It’s a Shame (that stresses sick people)
Sickness, illness or health problems in general wouldn’t be described as something to be ashamed of. When one’s ill, she/he gets comforting, help and sometimes even pity. But shame? It has been common not to blame people on their conditions (at least if it’s not hangover). I say has been because the tendency has grown quite a bit in the direction of emphasizing one’s own responsibility in taking care of themselves by “living right” (also known as giving up your afternoon coffee cake, walking the stairs, passing the Friday night beer and so forth). But as the information gathers we are now more and more aware of the complicated system a body is. For example, calorie theory has been crushed (Don’t buy that? Read Gary Taubes: Good Calories, Bad Calories). Therefore it’s not as simple as 1-2-3 to go tell someone to stop eating fat/carbs to lose the extra pounds and the diabetes or to blame the years of cigarette smoking on someone’s COPD.
Anyway, I got a bit on the sidetrack. The point is that as I just returned home from the office, I feel ashamed. I feel ashamed because I discovered in the morning that I’d lost my voice totally during the night. I feel ashamed because even if I did go to work it wouldn’t work: it’s impossible not to speak as a therapist. And furthermost I’m ashamed because my work pair (a physiotherapist) commented that “you always have something going on“. No I don’t! I wanted to scream. I’m never ill! I haven’t had a flu in years and I’m vibrant and strong and balanced and… Versatile.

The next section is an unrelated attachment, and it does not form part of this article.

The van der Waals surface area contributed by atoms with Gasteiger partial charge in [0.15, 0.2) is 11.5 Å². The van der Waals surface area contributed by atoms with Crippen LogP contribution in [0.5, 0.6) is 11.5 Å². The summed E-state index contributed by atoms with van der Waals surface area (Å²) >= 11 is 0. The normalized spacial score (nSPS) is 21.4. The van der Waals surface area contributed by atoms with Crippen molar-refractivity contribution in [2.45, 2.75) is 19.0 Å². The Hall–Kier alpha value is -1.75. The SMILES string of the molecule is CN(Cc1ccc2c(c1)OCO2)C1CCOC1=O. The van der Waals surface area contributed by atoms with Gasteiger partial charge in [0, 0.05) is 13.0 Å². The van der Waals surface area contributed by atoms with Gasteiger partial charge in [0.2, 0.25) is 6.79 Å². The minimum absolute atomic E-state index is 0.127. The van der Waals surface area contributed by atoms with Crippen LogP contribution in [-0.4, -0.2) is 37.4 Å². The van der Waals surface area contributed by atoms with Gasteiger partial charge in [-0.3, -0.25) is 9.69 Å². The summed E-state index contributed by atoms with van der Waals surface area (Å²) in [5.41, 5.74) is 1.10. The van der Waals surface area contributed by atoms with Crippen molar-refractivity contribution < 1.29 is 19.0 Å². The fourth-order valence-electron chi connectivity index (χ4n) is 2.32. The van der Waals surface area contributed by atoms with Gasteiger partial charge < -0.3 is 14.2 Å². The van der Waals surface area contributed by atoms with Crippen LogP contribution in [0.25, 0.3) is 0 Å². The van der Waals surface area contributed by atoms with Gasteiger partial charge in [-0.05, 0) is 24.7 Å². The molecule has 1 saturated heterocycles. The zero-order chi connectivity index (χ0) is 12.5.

So you see, I would SO like to cherish my image of myself as the invincible human being that continues to work while others fall in the depths of a seasonal cold (or when they sneeze and cough for weeks). It hurts to feel like your body has let you down and it stresses to have all these thoughts going around your head about what people are going to think of me, getting a laryngitis right after my summer vacation. And it’s not that they would or that they will. And it’s not that it WOULD be my own fault that I lost my voice. But still: can’t help but being ashamed.
Which brings me to the key point of this post. For a therapist it’s priceless to be able to go under the client’s skin to better understand the phase and process she/he is going through whether it’s a long term disease or a minor illness. It’s not easy to go see a doctor. It’s not nice to be taken on the ward. It’s HORRIBLE to be dependent on the hospital staff in taking a leak or changing your position in bed. Illness steals away the sense of control one has to her/his life. On the top of that it makes you feel shamed for being weak while seeing others strive.
Sigh. Oh well. Maybe I overreacted. I just wanted to say that trying to relate to your clients’ situation really pays of. It helps to become a better (occupational) therapist regarding client centered approach, minding the psycho-social aspects of the therapy and empowering people to gain back their sense of control. And, first and foremost, their dignity.
Ugh, I have spoken. I shall withdraw to breath some steam and then to lay on the sofa working on some studies. Wish me well!